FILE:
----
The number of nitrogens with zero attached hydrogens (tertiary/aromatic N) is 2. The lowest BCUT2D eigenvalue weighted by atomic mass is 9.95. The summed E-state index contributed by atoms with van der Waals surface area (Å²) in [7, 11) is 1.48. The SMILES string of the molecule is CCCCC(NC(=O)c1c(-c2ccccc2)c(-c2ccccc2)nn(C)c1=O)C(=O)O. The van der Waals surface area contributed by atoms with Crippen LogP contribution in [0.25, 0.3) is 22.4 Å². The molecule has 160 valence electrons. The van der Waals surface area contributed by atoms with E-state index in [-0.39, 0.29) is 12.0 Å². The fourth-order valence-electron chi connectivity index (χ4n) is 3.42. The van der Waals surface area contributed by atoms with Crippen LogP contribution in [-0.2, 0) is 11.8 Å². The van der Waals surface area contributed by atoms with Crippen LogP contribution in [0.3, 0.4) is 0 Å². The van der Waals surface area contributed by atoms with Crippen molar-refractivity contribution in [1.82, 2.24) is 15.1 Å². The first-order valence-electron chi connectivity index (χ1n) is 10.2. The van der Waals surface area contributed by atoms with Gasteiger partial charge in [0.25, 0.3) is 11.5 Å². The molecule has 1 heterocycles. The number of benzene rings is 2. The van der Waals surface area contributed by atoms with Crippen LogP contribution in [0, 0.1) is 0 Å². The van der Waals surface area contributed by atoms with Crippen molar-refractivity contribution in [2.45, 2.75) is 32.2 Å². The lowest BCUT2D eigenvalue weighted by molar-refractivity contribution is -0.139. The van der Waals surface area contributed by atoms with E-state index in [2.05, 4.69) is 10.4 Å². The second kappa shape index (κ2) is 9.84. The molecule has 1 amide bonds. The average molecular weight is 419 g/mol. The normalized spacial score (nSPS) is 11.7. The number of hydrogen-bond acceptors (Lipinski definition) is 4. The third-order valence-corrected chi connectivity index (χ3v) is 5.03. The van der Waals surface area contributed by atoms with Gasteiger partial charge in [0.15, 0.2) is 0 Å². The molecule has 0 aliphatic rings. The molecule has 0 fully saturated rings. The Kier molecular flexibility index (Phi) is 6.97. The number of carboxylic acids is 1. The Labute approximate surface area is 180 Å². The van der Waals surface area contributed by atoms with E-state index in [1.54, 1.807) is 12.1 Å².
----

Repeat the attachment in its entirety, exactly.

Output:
The number of nitrogens with zero attached hydrogens (tertiary/aromatic N) is 2. The lowest BCUT2D eigenvalue weighted by atomic mass is 9.95. The summed E-state index contributed by atoms with van der Waals surface area (Å²) in [7, 11) is 1.48. The SMILES string of the molecule is CCCCC(NC(=O)c1c(-c2ccccc2)c(-c2ccccc2)nn(C)c1=O)C(=O)O. The van der Waals surface area contributed by atoms with Crippen LogP contribution in [0.25, 0.3) is 22.4 Å². The molecule has 160 valence electrons. The van der Waals surface area contributed by atoms with E-state index in [-0.39, 0.29) is 12.0 Å². The fourth-order valence-electron chi connectivity index (χ4n) is 3.42. The van der Waals surface area contributed by atoms with Crippen LogP contribution in [-0.2, 0) is 11.8 Å². The van der Waals surface area contributed by atoms with Crippen LogP contribution in [0.3, 0.4) is 0 Å². The van der Waals surface area contributed by atoms with Crippen molar-refractivity contribution in [1.82, 2.24) is 15.1 Å². The first-order valence-electron chi connectivity index (χ1n) is 10.2. The van der Waals surface area contributed by atoms with Gasteiger partial charge in [0.25, 0.3) is 11.5 Å². The molecule has 1 heterocycles. The number of benzene rings is 2. The van der Waals surface area contributed by atoms with Crippen LogP contribution in [0, 0.1) is 0 Å². The van der Waals surface area contributed by atoms with Crippen molar-refractivity contribution in [2.45, 2.75) is 32.2 Å². The lowest BCUT2D eigenvalue weighted by molar-refractivity contribution is -0.139. The van der Waals surface area contributed by atoms with E-state index in [2.05, 4.69) is 10.4 Å². The second kappa shape index (κ2) is 9.84. The molecule has 1 amide bonds. The average molecular weight is 419 g/mol. The normalized spacial score (nSPS) is 11.7. The number of hydrogen-bond acceptors (Lipinski definition) is 4. The third-order valence-corrected chi connectivity index (χ3v) is 5.03. The van der Waals surface area contributed by atoms with Gasteiger partial charge in [0.15, 0.2) is 0 Å². The molecule has 0 aliphatic rings. The molecule has 0 fully saturated rings. The Kier molecular flexibility index (Phi) is 6.97. The number of carboxylic acids is 1. The Labute approximate surface area is 180 Å². The van der Waals surface area contributed by atoms with E-state index in [1.54, 1.807) is 12.1 Å².